Another private member's bill is attempting to force the government to act on embryo research. Matthew Keegan reports on five years of official inactivity
LAST week the Duke of Norfolk's Private Member's Bill to ban all experiments on human embroys was given an unopposed second reading in the House of Lords. This Unborn Children (Protection) Bill hopes to succeed where Enoch Powell's 1985 Bill failed.
Four years ago Mr Powell's measure was denied a third reading in the House of Commons by "filibusting" techniques similar to those seen recently employed in halting attempts to amend the Abortion Act.
It will be five years this July since the government-appointed Warnock committee delivered its report on human fertilisation and embryology. Five years of official inactivity on that document's recommendations prompted the Duke of Norfolk's attempt to break the silence last week. Since Warnock, the Conservative Government has been promising to pass legislation that will implement its conclusions. But it keeps saying that it cannot find the necessary Parliamentary time.
In the meantime research programmes continue under guidelines which carry no force of law set down by the Voluntary Licensing Authority (VLA). This body, however, claims to take the Warnock recommendations as its yardstick.
As it stands, no research centre is obliged to be monitored by the VLA but the hope is that those undertaking research into human fertilisation will work with the authority. To date the VLA has approved 43 research projects in 40 accredited centres, two of these projects have been completed.
This temporary watchdog has done little to stem the unease over the lack of legislation that will strictly set out what can and cannot be done.
The contrast between Britain and Australia is instructive. In Victoria, the legal time limit for tests on embryos is just 20 hours. Recently, however,
scientists have been given provisional permission to carry out experiments on a two day old egg, claiming that they would be using embryos produced as a by product of in vitro fertilisation treatment for childless couples, and not ones created specifically for experimentation.
Such a scenario confirms the anxieties of some British pro-life groups that even with strict legislation there would be ways of getting round the barriers put up to stop scientists from going too far in their experiments in the bid for greater knowledge.
The government's long delay in presenting legislation is worrying and puzzling both for those in favour of research and those against. Paul Tully from SPUC (The Society for the Protection of Unborn Children) believes the reason lies in the government's hope for a major breakthrough in embryo research. If this were to happen he feels they would use it to justify the continued use of human embryos for research on the grounds of potential, but as yet unproved, medical benefits.
Such medical advantages, often claimed by those using embryos for research, are largely unproven according to Nuala Scarisbrick of Life. Even in vitro fertilisation, where an egg is fertilised in the laboratory and then replaced in the woman's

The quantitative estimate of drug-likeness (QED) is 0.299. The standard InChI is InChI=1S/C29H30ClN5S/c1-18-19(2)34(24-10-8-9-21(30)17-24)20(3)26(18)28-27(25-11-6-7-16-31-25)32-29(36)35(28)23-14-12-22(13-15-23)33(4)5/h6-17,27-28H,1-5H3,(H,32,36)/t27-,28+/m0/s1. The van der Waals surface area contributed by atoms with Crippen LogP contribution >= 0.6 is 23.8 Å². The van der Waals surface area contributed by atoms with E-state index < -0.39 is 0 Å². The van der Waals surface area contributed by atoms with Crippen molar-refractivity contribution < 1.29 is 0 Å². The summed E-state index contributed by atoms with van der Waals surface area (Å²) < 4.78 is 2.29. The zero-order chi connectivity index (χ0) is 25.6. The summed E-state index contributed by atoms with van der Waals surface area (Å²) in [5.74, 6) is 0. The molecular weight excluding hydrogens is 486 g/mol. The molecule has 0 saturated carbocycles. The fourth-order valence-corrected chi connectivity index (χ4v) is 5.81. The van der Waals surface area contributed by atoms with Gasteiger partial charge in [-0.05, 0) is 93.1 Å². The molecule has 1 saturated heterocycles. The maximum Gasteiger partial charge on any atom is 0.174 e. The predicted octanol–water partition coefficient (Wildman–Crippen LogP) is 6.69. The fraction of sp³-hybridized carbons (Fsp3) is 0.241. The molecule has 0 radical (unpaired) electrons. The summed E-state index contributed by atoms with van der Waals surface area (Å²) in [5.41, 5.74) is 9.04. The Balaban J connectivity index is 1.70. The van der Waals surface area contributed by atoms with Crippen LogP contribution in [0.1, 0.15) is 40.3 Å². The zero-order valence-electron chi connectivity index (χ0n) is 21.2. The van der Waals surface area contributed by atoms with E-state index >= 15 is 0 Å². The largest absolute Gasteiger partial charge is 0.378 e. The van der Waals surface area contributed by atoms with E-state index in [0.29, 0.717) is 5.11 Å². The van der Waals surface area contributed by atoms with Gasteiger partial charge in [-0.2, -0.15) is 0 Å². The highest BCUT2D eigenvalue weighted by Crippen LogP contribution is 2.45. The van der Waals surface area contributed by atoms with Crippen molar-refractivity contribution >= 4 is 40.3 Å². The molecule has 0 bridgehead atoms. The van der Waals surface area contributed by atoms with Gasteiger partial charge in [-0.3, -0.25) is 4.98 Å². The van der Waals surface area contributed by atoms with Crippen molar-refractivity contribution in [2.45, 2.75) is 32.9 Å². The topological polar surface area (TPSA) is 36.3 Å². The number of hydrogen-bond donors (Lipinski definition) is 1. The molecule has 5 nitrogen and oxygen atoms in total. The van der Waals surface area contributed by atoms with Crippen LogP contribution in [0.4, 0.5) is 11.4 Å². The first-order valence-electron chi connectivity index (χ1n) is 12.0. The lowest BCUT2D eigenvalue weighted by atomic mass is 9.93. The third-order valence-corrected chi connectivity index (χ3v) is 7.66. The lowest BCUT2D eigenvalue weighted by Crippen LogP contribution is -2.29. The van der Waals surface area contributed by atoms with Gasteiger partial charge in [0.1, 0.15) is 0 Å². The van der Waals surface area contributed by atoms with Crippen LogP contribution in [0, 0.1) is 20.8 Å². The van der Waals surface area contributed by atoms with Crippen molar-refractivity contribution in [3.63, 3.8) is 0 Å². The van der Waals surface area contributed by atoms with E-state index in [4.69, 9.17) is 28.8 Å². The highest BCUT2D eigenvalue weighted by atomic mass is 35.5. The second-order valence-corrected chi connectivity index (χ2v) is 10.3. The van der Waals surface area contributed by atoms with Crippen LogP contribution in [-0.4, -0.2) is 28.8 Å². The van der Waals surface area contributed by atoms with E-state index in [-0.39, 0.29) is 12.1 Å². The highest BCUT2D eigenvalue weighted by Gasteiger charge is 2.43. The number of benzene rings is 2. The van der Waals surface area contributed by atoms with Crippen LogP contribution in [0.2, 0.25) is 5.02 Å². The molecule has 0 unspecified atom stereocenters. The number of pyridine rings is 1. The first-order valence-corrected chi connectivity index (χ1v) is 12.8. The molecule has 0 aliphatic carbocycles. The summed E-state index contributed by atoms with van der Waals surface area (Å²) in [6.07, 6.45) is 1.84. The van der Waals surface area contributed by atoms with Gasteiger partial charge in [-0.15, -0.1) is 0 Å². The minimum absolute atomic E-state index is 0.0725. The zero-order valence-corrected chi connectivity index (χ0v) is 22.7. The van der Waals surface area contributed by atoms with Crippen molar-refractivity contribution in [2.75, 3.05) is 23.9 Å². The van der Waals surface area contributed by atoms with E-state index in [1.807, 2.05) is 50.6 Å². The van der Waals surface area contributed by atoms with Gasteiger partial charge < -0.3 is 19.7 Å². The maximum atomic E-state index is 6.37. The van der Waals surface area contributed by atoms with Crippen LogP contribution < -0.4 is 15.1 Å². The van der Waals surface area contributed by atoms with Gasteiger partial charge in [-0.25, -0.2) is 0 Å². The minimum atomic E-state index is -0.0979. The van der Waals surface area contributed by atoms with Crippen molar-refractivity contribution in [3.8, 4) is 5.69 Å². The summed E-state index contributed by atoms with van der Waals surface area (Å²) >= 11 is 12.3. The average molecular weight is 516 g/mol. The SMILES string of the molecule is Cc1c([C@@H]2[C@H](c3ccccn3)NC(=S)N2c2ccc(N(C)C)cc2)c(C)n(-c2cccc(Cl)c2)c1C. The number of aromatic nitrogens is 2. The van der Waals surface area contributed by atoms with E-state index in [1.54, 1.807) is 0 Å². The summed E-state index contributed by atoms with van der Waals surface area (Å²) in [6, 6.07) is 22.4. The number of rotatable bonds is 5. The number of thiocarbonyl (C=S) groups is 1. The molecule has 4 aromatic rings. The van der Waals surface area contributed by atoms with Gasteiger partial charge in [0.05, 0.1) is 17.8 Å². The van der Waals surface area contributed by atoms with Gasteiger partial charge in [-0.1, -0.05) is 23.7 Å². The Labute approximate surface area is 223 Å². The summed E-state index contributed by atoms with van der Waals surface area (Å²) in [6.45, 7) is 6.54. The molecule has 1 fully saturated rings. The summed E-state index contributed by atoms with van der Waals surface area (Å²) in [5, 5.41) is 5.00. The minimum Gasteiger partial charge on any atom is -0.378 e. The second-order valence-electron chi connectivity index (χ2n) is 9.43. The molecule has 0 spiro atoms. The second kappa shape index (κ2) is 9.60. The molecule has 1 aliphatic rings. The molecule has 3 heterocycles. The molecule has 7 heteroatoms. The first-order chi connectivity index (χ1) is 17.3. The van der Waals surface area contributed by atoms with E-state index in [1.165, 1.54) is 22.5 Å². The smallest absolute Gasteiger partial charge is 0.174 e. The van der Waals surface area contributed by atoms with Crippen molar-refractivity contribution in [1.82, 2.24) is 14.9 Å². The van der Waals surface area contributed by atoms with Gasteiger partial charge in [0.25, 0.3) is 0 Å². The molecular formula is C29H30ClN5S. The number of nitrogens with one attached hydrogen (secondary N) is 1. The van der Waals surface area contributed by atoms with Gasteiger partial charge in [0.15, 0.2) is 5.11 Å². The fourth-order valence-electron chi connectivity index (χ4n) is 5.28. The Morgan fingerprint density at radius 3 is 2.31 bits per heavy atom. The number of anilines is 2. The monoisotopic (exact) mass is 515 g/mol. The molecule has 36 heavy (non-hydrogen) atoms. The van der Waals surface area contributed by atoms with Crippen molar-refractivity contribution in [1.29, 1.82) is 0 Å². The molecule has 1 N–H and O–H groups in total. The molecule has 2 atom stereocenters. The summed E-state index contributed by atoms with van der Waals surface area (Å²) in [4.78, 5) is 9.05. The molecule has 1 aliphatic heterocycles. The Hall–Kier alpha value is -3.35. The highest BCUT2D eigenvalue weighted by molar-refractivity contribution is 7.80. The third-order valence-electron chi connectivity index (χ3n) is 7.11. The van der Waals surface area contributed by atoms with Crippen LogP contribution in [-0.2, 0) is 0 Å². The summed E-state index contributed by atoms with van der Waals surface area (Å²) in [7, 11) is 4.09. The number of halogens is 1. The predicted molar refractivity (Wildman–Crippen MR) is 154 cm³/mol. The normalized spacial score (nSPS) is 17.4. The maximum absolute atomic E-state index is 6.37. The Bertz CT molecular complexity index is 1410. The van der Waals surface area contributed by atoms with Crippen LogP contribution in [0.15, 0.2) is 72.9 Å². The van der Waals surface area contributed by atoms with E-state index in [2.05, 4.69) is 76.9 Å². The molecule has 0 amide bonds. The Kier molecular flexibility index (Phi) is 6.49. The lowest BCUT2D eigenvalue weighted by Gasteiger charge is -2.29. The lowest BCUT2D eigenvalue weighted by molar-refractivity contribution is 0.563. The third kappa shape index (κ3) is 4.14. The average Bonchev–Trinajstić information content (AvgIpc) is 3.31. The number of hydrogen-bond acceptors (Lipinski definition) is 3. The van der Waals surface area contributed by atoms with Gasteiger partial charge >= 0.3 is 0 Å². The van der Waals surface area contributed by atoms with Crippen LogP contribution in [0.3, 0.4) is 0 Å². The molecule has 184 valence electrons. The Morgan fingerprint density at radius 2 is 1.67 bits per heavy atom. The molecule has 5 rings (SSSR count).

womb, is a treatment with a poor statistical success rate.
But it is the government's belief that medical good can come out of allowing experiments. And it fears that on the evidence of the Commons' majority for Enoch Powell's 1985 measure any vote on the issue will ban all such research. That is the real cause of the delay in introducing legislation, says Mrs Scarisbrick.
However, a combination of a continuing public campaign by churchmen and organisations opposed to all embryo research, and the parliamentary pressure exerted by bills such as the Duke of Norfolk's last week in the House of Lords, has finally forced the government to act.
Days after the Duke, Britain's leading Catholic layman, had obtained a second reading for his measure, the government hinted that it planned to act possibly in the next session of Parliament. It is already pledged to allowing either/ or clauses on the question of accepting Warnock's 1 4 -day recommendation or banning research outright, and it is assumed that a flee vote of MPs will be allowed on such a "conscience issue".
The government also put a sting in the tail of their heavy hints of legislative action on this issue — by mentioning a possible additional clause to the bill to lower the abortion time limit to 24 weeks, which would in one measure deal with the two most contentious conscience issues that had dogged it the past few years.
Even though this would be a considerable coup for the antiabortion lobby, some think it wrong for the two issues to be lumped together. Keith Davies of Life feels it would be "ambivalent" for the government to recognise the need for ammending the Abortion Act, but then tack the question onto a bill on embryo research.
The clear direction of such a policy, Mr Davies fcars, would be to attempt to break down the majority which the supporters of a total ban on research believe they have in the Commons by offering them the chance of some success in the long campaign on abortion. The government would hope to push through a measure based on Warnock's proposals by buying off its opponents with a change in the abortion law.
No official announcement has yet been made of government plans for bills in the next session. Some fear that the complexity of both the moral and the parliamentary situation may cause them to dodge the issue once again.